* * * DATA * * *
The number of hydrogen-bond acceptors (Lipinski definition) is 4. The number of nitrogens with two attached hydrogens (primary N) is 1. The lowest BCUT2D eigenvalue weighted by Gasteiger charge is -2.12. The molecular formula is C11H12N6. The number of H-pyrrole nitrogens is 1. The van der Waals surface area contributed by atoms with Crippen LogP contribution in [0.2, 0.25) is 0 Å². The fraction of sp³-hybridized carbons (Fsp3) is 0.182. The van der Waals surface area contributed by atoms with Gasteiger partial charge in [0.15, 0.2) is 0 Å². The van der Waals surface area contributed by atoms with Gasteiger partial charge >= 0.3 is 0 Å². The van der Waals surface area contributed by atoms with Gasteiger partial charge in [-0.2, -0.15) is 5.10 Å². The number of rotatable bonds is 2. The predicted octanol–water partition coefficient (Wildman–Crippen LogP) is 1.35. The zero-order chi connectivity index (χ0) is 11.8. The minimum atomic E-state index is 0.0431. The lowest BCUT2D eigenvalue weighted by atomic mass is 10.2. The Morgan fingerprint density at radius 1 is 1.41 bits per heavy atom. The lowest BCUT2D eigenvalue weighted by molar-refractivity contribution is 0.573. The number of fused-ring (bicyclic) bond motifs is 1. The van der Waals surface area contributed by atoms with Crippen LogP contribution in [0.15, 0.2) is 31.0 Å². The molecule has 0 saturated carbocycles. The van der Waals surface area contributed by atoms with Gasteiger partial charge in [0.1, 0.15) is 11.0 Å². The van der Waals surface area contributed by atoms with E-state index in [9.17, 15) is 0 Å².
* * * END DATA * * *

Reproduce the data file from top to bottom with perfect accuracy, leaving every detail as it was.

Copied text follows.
The number of hydrogen-bond acceptors (Lipinski definition) is 4. The number of nitrogens with two attached hydrogens (primary N) is 1. The lowest BCUT2D eigenvalue weighted by Gasteiger charge is -2.12. The molecular formula is C11H12N6. The number of H-pyrrole nitrogens is 1. The van der Waals surface area contributed by atoms with Crippen LogP contribution in [0.2, 0.25) is 0 Å². The fraction of sp³-hybridized carbons (Fsp3) is 0.182. The van der Waals surface area contributed by atoms with Gasteiger partial charge in [0.15, 0.2) is 0 Å². The van der Waals surface area contributed by atoms with Gasteiger partial charge >= 0.3 is 0 Å². The van der Waals surface area contributed by atoms with Gasteiger partial charge in [-0.2, -0.15) is 5.10 Å². The number of rotatable bonds is 2. The predicted octanol–water partition coefficient (Wildman–Crippen LogP) is 1.35. The zero-order chi connectivity index (χ0) is 11.8. The minimum atomic E-state index is 0.0431. The lowest BCUT2D eigenvalue weighted by atomic mass is 10.2. The Morgan fingerprint density at radius 1 is 1.41 bits per heavy atom. The lowest BCUT2D eigenvalue weighted by molar-refractivity contribution is 0.573. The number of fused-ring (bicyclic) bond motifs is 1. The van der Waals surface area contributed by atoms with Crippen LogP contribution in [0.15, 0.2) is 31.0 Å². The molecule has 0 saturated carbocycles. The van der Waals surface area contributed by atoms with Gasteiger partial charge in [0.1, 0.15) is 11.0 Å². The van der Waals surface area contributed by atoms with E-state index in [9.17, 15) is 0 Å².